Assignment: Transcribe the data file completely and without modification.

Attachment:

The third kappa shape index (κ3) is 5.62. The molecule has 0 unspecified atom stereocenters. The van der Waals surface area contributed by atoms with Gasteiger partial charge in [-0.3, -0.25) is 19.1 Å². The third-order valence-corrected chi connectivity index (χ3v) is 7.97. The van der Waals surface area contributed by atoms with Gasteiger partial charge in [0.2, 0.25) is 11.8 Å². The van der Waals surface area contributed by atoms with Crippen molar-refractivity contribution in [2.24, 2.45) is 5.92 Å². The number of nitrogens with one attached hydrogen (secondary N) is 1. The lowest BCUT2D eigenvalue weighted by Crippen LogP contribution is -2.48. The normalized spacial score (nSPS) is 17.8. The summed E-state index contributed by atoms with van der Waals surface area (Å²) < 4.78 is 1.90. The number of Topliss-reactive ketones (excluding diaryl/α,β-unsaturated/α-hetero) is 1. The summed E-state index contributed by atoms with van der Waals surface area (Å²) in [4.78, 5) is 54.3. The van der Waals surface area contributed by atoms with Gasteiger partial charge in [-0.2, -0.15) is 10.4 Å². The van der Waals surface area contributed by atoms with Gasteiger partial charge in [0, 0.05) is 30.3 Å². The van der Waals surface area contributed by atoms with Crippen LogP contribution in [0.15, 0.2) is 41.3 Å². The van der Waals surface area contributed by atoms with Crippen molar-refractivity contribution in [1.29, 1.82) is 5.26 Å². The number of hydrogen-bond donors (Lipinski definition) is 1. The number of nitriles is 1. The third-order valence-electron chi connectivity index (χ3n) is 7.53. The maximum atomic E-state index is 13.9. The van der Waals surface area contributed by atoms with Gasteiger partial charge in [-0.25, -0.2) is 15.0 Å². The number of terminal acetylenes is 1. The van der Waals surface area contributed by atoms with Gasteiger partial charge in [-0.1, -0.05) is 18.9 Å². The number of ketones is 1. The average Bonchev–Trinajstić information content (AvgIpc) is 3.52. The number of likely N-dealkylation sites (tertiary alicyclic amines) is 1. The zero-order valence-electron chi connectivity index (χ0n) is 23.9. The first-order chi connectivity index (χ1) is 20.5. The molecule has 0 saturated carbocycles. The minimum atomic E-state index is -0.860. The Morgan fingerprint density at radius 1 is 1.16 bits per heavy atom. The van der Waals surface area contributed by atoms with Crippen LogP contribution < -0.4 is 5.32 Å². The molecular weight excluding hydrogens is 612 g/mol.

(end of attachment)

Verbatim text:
The third kappa shape index (κ3) is 5.62. The molecule has 0 unspecified atom stereocenters. The van der Waals surface area contributed by atoms with Gasteiger partial charge in [-0.3, -0.25) is 19.1 Å². The third-order valence-corrected chi connectivity index (χ3v) is 7.97. The van der Waals surface area contributed by atoms with Gasteiger partial charge in [0.2, 0.25) is 11.8 Å². The van der Waals surface area contributed by atoms with Crippen molar-refractivity contribution in [2.24, 2.45) is 5.92 Å². The number of nitrogens with one attached hydrogen (secondary N) is 1. The lowest BCUT2D eigenvalue weighted by Crippen LogP contribution is -2.48. The normalized spacial score (nSPS) is 17.8. The summed E-state index contributed by atoms with van der Waals surface area (Å²) < 4.78 is 1.90. The number of Topliss-reactive ketones (excluding diaryl/α,β-unsaturated/α-hetero) is 1. The summed E-state index contributed by atoms with van der Waals surface area (Å²) in [4.78, 5) is 54.3. The van der Waals surface area contributed by atoms with Gasteiger partial charge in [-0.2, -0.15) is 10.4 Å². The van der Waals surface area contributed by atoms with Gasteiger partial charge in [0, 0.05) is 30.3 Å². The van der Waals surface area contributed by atoms with Crippen LogP contribution in [0.15, 0.2) is 41.3 Å². The van der Waals surface area contributed by atoms with Crippen molar-refractivity contribution in [1.29, 1.82) is 5.26 Å². The number of hydrogen-bond donors (Lipinski definition) is 1. The number of nitriles is 1. The third-order valence-electron chi connectivity index (χ3n) is 7.53. The maximum atomic E-state index is 13.9. The van der Waals surface area contributed by atoms with Gasteiger partial charge in [-0.25, -0.2) is 15.0 Å². The number of terminal acetylenes is 1. The van der Waals surface area contributed by atoms with Gasteiger partial charge in [-0.1, -0.05) is 18.9 Å². The number of ketones is 1. The average Bonchev–Trinajstić information content (AvgIpc) is 3.52. The number of likely N-dealkylation sites (tertiary alicyclic amines) is 1. The zero-order valence-electron chi connectivity index (χ0n) is 23.9. The first-order chi connectivity index (χ1) is 20.5. The molecule has 0 saturated carbocycles. The minimum atomic E-state index is -0.860. The Morgan fingerprint density at radius 1 is 1.16 bits per heavy atom. The van der Waals surface area contributed by atoms with Crippen LogP contribution < -0.4 is 5.32 Å². The molecular weight excluding hydrogens is 612 g/mol.